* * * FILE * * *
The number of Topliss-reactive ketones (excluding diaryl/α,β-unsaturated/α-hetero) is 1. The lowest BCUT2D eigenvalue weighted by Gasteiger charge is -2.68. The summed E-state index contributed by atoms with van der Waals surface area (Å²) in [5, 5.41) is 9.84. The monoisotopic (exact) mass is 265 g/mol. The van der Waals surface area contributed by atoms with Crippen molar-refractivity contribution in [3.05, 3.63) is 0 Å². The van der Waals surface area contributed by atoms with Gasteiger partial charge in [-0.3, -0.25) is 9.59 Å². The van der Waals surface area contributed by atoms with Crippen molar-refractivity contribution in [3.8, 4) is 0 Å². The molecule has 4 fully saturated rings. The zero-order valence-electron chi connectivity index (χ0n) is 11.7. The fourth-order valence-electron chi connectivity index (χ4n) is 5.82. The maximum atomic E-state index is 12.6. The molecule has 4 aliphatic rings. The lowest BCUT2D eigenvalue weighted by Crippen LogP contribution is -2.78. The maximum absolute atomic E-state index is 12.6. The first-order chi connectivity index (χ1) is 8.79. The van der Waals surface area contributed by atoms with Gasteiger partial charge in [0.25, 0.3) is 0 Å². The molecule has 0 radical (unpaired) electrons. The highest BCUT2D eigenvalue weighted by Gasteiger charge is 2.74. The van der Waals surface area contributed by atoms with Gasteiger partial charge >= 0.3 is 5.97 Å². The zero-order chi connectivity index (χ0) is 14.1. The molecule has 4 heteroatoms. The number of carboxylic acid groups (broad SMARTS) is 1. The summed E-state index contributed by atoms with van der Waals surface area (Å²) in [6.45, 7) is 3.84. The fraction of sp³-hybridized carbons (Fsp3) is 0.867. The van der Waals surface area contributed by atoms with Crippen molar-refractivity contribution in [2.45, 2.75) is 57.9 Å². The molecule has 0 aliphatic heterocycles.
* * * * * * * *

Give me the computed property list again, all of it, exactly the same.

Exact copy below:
The number of Topliss-reactive ketones (excluding diaryl/α,β-unsaturated/α-hetero) is 1. The lowest BCUT2D eigenvalue weighted by Gasteiger charge is -2.68. The summed E-state index contributed by atoms with van der Waals surface area (Å²) in [5, 5.41) is 9.84. The monoisotopic (exact) mass is 265 g/mol. The van der Waals surface area contributed by atoms with Crippen molar-refractivity contribution in [3.05, 3.63) is 0 Å². The van der Waals surface area contributed by atoms with Gasteiger partial charge in [-0.3, -0.25) is 9.59 Å². The van der Waals surface area contributed by atoms with Crippen molar-refractivity contribution in [3.8, 4) is 0 Å². The molecule has 4 fully saturated rings. The zero-order valence-electron chi connectivity index (χ0n) is 11.7. The fourth-order valence-electron chi connectivity index (χ4n) is 5.82. The maximum atomic E-state index is 12.6. The molecule has 4 aliphatic rings. The lowest BCUT2D eigenvalue weighted by Crippen LogP contribution is -2.78. The maximum absolute atomic E-state index is 12.6. The first-order chi connectivity index (χ1) is 8.79. The van der Waals surface area contributed by atoms with Gasteiger partial charge in [0.25, 0.3) is 0 Å². The molecule has 0 radical (unpaired) electrons. The highest BCUT2D eigenvalue weighted by Gasteiger charge is 2.74. The van der Waals surface area contributed by atoms with Gasteiger partial charge >= 0.3 is 5.97 Å². The zero-order chi connectivity index (χ0) is 14.1. The molecule has 4 heteroatoms. The number of carboxylic acid groups (broad SMARTS) is 1. The summed E-state index contributed by atoms with van der Waals surface area (Å²) in [6.45, 7) is 3.84. The fraction of sp³-hybridized carbons (Fsp3) is 0.867. The van der Waals surface area contributed by atoms with Crippen molar-refractivity contribution in [2.45, 2.75) is 57.9 Å². The molecule has 0 aliphatic heterocycles.